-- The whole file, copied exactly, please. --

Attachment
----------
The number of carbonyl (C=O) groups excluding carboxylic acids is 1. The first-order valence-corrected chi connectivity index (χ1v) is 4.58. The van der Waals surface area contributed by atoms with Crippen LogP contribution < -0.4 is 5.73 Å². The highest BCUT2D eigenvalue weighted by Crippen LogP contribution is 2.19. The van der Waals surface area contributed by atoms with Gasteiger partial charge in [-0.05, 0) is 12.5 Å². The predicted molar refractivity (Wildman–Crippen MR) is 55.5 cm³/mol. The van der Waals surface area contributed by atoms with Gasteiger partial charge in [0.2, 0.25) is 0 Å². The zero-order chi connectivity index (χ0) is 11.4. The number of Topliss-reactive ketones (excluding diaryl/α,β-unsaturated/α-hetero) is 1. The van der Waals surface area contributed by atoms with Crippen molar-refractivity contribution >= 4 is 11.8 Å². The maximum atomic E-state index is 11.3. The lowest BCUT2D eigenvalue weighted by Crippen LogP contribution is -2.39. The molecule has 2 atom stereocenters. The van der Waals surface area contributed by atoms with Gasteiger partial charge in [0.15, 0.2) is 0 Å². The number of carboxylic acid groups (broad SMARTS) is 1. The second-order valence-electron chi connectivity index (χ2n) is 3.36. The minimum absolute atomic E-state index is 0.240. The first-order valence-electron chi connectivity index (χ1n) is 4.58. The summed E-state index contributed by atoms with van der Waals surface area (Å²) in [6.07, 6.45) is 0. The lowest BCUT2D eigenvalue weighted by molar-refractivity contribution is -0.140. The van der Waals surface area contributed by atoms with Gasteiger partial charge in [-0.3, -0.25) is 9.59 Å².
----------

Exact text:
The number of carbonyl (C=O) groups excluding carboxylic acids is 1. The first-order valence-corrected chi connectivity index (χ1v) is 4.58. The van der Waals surface area contributed by atoms with Crippen LogP contribution < -0.4 is 5.73 Å². The highest BCUT2D eigenvalue weighted by Crippen LogP contribution is 2.19. The van der Waals surface area contributed by atoms with Gasteiger partial charge in [-0.05, 0) is 12.5 Å². The predicted molar refractivity (Wildman–Crippen MR) is 55.5 cm³/mol. The van der Waals surface area contributed by atoms with Gasteiger partial charge in [0.2, 0.25) is 0 Å². The zero-order chi connectivity index (χ0) is 11.4. The number of Topliss-reactive ketones (excluding diaryl/α,β-unsaturated/α-hetero) is 1. The van der Waals surface area contributed by atoms with Crippen molar-refractivity contribution >= 4 is 11.8 Å². The maximum atomic E-state index is 11.3. The lowest BCUT2D eigenvalue weighted by Crippen LogP contribution is -2.39. The molecule has 2 atom stereocenters. The van der Waals surface area contributed by atoms with Gasteiger partial charge in [0.15, 0.2) is 0 Å². The number of carboxylic acid groups (broad SMARTS) is 1. The second-order valence-electron chi connectivity index (χ2n) is 3.36. The minimum absolute atomic E-state index is 0.240. The first-order valence-electron chi connectivity index (χ1n) is 4.58. The summed E-state index contributed by atoms with van der Waals surface area (Å²) in [6.07, 6.45) is 0. The lowest BCUT2D eigenvalue weighted by molar-refractivity contribution is -0.140. The van der Waals surface area contributed by atoms with Gasteiger partial charge in [-0.3, -0.25) is 9.59 Å².